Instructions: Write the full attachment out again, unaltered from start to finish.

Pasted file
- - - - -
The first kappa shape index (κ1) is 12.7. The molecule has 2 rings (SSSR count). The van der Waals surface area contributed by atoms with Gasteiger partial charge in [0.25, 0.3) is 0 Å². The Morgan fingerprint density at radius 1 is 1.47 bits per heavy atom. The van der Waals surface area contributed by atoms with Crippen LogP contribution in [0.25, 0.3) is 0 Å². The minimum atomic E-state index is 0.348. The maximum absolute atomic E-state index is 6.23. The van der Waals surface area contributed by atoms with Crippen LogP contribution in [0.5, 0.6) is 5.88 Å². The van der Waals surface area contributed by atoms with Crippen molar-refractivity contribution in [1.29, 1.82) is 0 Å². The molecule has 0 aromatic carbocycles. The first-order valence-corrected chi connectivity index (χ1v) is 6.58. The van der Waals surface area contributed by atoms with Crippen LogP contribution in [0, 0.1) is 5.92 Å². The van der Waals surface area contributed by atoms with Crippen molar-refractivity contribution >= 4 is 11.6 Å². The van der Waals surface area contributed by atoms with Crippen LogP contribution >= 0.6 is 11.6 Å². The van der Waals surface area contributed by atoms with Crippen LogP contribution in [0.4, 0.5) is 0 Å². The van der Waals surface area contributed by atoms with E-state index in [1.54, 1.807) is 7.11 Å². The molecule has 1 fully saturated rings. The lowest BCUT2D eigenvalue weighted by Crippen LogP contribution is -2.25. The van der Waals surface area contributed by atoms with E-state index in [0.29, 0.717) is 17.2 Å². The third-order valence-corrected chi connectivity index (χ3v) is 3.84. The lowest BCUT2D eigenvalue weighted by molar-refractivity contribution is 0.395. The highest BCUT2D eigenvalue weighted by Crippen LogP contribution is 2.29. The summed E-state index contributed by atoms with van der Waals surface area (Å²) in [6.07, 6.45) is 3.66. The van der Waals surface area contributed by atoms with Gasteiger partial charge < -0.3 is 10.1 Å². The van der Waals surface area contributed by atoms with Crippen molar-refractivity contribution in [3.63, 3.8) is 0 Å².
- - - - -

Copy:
The first kappa shape index (κ1) is 12.7. The molecule has 2 rings (SSSR count). The van der Waals surface area contributed by atoms with Gasteiger partial charge in [0.25, 0.3) is 0 Å². The Morgan fingerprint density at radius 1 is 1.47 bits per heavy atom. The van der Waals surface area contributed by atoms with Crippen LogP contribution in [0.25, 0.3) is 0 Å². The minimum atomic E-state index is 0.348. The maximum absolute atomic E-state index is 6.23. The van der Waals surface area contributed by atoms with Crippen LogP contribution in [0.5, 0.6) is 5.88 Å². The van der Waals surface area contributed by atoms with Crippen molar-refractivity contribution in [1.29, 1.82) is 0 Å². The molecule has 0 aromatic carbocycles. The first-order valence-corrected chi connectivity index (χ1v) is 6.58. The van der Waals surface area contributed by atoms with Crippen LogP contribution in [0, 0.1) is 5.92 Å². The van der Waals surface area contributed by atoms with Crippen molar-refractivity contribution >= 4 is 11.6 Å². The van der Waals surface area contributed by atoms with Crippen LogP contribution >= 0.6 is 11.6 Å². The van der Waals surface area contributed by atoms with Crippen LogP contribution in [0.4, 0.5) is 0 Å². The van der Waals surface area contributed by atoms with E-state index in [1.54, 1.807) is 7.11 Å². The molecule has 1 fully saturated rings. The lowest BCUT2D eigenvalue weighted by Crippen LogP contribution is -2.25. The van der Waals surface area contributed by atoms with E-state index in [0.29, 0.717) is 17.2 Å². The third-order valence-corrected chi connectivity index (χ3v) is 3.84. The lowest BCUT2D eigenvalue weighted by molar-refractivity contribution is 0.395. The highest BCUT2D eigenvalue weighted by Crippen LogP contribution is 2.29. The summed E-state index contributed by atoms with van der Waals surface area (Å²) in [6.07, 6.45) is 3.66. The van der Waals surface area contributed by atoms with Gasteiger partial charge < -0.3 is 10.1 Å². The van der Waals surface area contributed by atoms with Crippen molar-refractivity contribution in [3.63, 3.8) is 0 Å².